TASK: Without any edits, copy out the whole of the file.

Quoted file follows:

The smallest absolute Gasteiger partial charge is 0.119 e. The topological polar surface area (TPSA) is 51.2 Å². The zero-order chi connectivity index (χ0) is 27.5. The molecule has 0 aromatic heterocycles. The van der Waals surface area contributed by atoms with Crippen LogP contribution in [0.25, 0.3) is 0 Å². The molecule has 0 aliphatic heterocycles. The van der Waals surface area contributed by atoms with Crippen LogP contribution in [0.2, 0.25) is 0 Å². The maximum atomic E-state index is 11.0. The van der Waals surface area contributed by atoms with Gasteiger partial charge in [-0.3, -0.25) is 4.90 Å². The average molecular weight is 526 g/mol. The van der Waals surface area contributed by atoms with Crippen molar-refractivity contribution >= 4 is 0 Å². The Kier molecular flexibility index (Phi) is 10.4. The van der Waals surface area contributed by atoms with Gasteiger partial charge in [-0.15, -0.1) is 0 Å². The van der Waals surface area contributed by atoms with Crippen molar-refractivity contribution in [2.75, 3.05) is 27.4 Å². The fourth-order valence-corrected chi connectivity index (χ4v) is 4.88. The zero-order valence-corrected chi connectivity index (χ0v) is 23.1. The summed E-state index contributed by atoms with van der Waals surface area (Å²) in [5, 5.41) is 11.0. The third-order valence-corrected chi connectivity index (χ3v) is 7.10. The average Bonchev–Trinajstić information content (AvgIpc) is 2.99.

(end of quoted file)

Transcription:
The smallest absolute Gasteiger partial charge is 0.119 e. The topological polar surface area (TPSA) is 51.2 Å². The zero-order chi connectivity index (χ0) is 27.5. The molecule has 0 aromatic heterocycles. The van der Waals surface area contributed by atoms with Crippen LogP contribution in [0.25, 0.3) is 0 Å². The molecule has 0 aliphatic heterocycles. The van der Waals surface area contributed by atoms with Crippen LogP contribution in [0.2, 0.25) is 0 Å². The maximum atomic E-state index is 11.0. The van der Waals surface area contributed by atoms with Gasteiger partial charge in [-0.3, -0.25) is 4.90 Å². The average molecular weight is 526 g/mol. The van der Waals surface area contributed by atoms with Crippen molar-refractivity contribution >= 4 is 0 Å². The Kier molecular flexibility index (Phi) is 10.4. The van der Waals surface area contributed by atoms with Gasteiger partial charge in [-0.15, -0.1) is 0 Å². The van der Waals surface area contributed by atoms with Crippen molar-refractivity contribution in [2.75, 3.05) is 27.4 Å². The fourth-order valence-corrected chi connectivity index (χ4v) is 4.88. The zero-order valence-corrected chi connectivity index (χ0v) is 23.1. The summed E-state index contributed by atoms with van der Waals surface area (Å²) in [5, 5.41) is 11.0. The third-order valence-corrected chi connectivity index (χ3v) is 7.10. The average Bonchev–Trinajstić information content (AvgIpc) is 2.99.